BERKELEY -- Realm Charter School, the city's only public charter school, opened its doors in fall 2011 to provide students in grades 6 through 12 with a program centered on project-based learning, with an emphasis on technology, research and action.
The program is designed to increase student achievement and social responsibility, and Victor Diaz, Realm's principal and executive director behind the idea, described "Love, Grit and Action," the three principles on which the school is built.
"Love allows us to engage in students' personal development, and that's critical to their intellectual development," he said. "Grit is the academic component that gives them problem-solving skills that they don't give up. And Action is for students to go beyond these walls to give what we're learning a greater purpose."
With an eye toward broadening the school's universe and sharing Realm's story, the school is hosting its annual "In Conversation" fundraiser Feb. 2, when Pulitzer Prize-winning authors Michael Chabon and Junot Diaz will read from their latest books and hold an unscripted conversation about writing, creativity and education, subjects integral to the school's mission.
As a charter school, Realm has no residence requirements and functions like any other public school as far as standards and testing.
Operationally, it is more like a private school, with decisions made by its board and executive director. At present, the school
The sixth through 12th grade, seven-year stretch is a definite attraction for parents and staff. "There's a lot we learn about the kids, behaviorally, psycho-socially and educationally. It gives us a lot of opportunities to engage them," Diaz said.
The school builds on the successful foundation principles of elementary schools, using project-based learning, integrated curriculum, enrichment classes and strong parent participation to give students a hands-on learning experience.
Along with teacher collaboration, the school uses activities that engage students in solving problems.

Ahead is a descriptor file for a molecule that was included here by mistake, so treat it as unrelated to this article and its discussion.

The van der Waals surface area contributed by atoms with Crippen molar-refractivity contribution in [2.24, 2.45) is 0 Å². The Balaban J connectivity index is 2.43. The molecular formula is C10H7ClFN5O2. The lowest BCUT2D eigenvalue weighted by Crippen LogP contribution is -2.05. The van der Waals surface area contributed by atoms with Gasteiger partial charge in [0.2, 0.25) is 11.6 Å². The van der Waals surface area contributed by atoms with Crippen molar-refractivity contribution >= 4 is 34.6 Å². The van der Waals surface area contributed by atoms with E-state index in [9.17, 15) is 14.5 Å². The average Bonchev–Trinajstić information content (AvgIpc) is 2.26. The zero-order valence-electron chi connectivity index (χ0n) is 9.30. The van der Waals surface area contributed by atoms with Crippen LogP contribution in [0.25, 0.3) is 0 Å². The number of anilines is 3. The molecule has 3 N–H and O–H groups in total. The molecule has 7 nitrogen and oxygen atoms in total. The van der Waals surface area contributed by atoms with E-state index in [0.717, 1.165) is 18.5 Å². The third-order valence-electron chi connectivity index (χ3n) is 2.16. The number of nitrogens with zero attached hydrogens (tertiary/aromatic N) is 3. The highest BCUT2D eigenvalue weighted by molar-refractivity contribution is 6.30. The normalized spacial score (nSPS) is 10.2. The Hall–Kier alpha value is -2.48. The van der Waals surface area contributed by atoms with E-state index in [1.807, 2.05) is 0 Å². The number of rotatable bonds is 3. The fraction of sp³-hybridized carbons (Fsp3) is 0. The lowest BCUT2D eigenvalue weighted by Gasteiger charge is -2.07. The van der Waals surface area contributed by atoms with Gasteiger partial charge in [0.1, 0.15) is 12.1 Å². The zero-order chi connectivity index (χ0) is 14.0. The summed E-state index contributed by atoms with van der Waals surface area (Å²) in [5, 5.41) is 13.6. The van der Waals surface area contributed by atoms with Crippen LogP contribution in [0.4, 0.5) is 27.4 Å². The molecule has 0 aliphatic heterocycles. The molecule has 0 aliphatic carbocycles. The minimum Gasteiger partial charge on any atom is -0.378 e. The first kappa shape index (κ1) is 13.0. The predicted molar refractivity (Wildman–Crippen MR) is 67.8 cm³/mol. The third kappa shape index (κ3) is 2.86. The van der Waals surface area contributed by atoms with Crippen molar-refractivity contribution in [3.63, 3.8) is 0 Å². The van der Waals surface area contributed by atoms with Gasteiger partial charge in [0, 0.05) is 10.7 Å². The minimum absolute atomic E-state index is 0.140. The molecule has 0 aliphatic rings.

Each quarter, students spend two full days resolving a design challenge. The challenge "how to celebrate each others' differences" engaged the entire school and resulted in the formation of a school newspaper, student government and student-run organizations.
In the Studio H design and build program, ninth and 10th graders are answering a "How might we" question by designing and creating a technologically cutting-edge student game and hangout space from three 20-foot shipping containers, combining precedence studies with physics, chemistry, geometry and environmental concerns.
Parents have recognized the value of what Realm is doing and are choosing the school's small setting and vision as desirable, recognizing that the future for graduates will require a different skill-set.
"Colleges and professions will be looking for graduates with experience in ideation, collaboration and innovation," Diaz said. "Our program is designed to get kids into college, but we want them to get there with more creativity and self-awareness."
That students and teachers are staying with the program and that parents are involved in the school culture is Diaz's first indication of the school's achievement, as are the strength of API and test scores, and the financial growth of the organization.
The purpose of the Feb. 2 fundraiser is to share Realm with a community not normally reached and to celebrate two authors who exemplify the ultimate goal of creativity as well as represent using their gifts to work within the community; proceeds will be used to develop classroom reading libraries and to purchase more hand-held technology.
"For us, it was important to bring in Michael Chabon and Junot Diaz, who embody the spirit of love, of grit, of action, and their writing reflects that," Victor Diaz said. "They hold us to an exemplar, broaden the narrative and show our students and teachers what is possible."
For more information about Realm Charter, go to www.realmcharter.org or call 510-809-9800.
In Conversation with Michael Chabon and Junot Diaz: 6-10 p.m. Feb. 2, Berkeley High School Little Theatre, 1980 Allston Way. General admission $40, VIP tickets $250; include books, reception and priority seating. Purchase tickets through the website.